Task force set up to deal with Aussie and NZ concerns over Tongan seasonal workers

The government has established a task force to deal with New Zealand and Australian employers’ concerns over Tongan fruit pickers who have worked in their farms.

The task force included staff from the Ministry of Internal Affairs and some district and town officers.

Their jobs included making sure only the reliable and trustworthy employees were picked for the programmes, the Prime Minister told Kaniva News.

Tongan workers have the worst record of any group of Pacific Islands employees for absconding in New Zealand and overstaying their visas.

A total of 16 Tongan employees are still at large in New Zealand after fleeing when most of them were due to return to Tonga.

In March eight Tongan employees who worked for Turners and Growers in Kerikeri were sent home after being accused of drinking alcohol, being violent and being unable to carry out their tasks.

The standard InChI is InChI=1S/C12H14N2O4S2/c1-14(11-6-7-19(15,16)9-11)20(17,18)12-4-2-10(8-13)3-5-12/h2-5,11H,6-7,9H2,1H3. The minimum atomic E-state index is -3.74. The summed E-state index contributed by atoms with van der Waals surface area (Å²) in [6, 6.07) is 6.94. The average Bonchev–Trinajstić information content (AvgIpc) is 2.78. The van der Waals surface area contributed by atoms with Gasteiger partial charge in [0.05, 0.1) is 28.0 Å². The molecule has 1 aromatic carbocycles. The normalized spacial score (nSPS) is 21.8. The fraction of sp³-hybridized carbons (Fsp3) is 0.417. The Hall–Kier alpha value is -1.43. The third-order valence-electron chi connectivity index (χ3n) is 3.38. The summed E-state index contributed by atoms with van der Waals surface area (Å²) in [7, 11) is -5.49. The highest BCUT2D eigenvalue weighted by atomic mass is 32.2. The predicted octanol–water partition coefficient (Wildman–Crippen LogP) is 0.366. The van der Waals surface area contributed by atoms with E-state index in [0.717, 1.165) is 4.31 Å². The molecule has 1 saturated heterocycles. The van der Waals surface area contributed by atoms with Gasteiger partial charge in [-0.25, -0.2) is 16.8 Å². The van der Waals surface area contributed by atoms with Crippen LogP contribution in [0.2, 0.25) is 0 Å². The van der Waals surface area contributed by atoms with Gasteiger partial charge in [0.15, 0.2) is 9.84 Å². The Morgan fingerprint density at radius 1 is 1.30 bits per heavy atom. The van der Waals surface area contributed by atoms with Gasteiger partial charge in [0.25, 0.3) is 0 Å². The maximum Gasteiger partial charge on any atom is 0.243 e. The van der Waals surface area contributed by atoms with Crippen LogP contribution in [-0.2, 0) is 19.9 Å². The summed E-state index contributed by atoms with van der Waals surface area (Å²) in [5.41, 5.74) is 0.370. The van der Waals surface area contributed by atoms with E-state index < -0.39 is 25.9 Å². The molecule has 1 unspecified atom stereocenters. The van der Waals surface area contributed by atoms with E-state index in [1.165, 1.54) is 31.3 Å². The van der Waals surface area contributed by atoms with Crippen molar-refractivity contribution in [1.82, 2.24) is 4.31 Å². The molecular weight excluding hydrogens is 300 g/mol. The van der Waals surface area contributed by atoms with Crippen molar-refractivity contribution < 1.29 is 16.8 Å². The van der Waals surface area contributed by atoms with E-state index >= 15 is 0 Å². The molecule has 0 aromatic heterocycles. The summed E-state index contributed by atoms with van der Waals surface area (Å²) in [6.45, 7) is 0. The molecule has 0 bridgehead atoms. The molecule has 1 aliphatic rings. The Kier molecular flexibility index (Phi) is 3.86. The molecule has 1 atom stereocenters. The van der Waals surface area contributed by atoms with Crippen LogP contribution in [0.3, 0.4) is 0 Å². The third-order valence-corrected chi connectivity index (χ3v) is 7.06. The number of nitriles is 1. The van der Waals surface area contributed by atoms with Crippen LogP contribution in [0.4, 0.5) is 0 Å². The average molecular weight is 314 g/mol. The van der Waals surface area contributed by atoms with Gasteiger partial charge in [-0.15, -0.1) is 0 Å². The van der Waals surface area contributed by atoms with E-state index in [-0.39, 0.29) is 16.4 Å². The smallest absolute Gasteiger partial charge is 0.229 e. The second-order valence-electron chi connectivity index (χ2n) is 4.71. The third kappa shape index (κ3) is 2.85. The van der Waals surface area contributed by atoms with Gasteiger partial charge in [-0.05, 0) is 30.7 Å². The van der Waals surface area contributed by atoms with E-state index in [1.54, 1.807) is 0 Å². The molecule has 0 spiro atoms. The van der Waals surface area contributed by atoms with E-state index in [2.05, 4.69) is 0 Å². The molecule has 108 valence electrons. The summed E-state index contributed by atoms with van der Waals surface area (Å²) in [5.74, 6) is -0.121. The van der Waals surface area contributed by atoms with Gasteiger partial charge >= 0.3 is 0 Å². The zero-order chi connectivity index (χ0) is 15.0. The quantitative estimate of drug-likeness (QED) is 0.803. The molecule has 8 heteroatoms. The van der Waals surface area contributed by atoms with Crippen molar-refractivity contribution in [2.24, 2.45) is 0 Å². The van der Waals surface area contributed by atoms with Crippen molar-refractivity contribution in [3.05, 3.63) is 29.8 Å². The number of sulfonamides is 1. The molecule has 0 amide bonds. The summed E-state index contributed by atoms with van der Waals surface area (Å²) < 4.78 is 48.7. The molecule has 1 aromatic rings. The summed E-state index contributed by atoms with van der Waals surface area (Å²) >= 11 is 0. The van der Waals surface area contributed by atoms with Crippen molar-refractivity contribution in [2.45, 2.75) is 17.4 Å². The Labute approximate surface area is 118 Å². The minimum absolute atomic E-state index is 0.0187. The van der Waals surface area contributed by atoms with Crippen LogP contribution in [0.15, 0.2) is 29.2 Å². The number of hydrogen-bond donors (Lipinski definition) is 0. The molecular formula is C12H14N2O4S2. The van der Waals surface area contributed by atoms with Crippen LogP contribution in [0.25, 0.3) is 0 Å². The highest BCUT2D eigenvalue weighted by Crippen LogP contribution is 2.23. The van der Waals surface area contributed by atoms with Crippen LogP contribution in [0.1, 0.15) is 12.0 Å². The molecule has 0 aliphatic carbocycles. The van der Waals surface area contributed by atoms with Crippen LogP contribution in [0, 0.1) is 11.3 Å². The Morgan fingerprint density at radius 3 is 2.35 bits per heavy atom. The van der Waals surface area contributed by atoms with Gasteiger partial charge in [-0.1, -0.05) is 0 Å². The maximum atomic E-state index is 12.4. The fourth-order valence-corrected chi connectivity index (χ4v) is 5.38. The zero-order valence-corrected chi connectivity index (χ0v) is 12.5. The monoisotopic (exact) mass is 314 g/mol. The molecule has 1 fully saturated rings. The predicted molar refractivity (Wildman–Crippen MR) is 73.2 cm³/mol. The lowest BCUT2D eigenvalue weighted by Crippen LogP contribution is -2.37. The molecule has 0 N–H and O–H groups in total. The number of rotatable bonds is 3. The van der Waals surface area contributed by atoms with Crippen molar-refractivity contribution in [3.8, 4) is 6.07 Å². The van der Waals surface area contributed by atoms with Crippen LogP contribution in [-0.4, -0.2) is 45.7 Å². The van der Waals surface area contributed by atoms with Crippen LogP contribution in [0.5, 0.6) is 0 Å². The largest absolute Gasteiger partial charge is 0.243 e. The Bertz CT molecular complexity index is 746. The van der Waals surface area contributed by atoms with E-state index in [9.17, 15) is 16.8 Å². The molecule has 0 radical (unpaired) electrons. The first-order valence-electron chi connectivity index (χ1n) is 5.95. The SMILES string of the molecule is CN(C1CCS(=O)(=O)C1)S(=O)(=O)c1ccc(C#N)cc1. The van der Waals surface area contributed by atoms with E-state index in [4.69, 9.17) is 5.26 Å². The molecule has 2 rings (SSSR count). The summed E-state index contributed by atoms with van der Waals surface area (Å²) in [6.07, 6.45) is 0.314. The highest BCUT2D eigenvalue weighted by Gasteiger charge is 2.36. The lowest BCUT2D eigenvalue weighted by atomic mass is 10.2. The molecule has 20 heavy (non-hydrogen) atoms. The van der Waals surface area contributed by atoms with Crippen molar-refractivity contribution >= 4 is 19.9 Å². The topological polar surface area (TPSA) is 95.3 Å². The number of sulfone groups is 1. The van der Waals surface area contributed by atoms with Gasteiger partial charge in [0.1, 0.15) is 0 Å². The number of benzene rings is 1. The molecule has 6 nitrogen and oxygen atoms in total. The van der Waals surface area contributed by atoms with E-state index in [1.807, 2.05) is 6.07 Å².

These incidents triggered a mission for the Prime Minister to come to New Zealand last month to mend the kingdom’s relationship with New Zealand’s orchard employers.

Two weeks after Hon. Pohiva returned to Tonga two more workers went awol the following week.

A search by the company and Tongan authorities in New Zealand found them in south Auckland and they were immediately put on a flight back to Tonga the same day.

Hon. Pohiva said the task force was set up in response to what he told the New Zealand employers that his government will review the recruitment process in order to address discipline issues among the Tongan workers at the site.

While in New Zealand the labour manager of New Zealand’s biggest apple supplier Allister Jamieson, promised Hon. Pohiva his company will continue to bring Tongan employees to New Zealand.

Mr. Apple has employed more than 400 Tongan employees.

However, it was not guaranteed during the meetings in New Zealand with the Prime Minister whether the employers would continue to keep the number of Tongans they had employed or they would reduce it.

Sometimes when a business is growing, it needs a little help.

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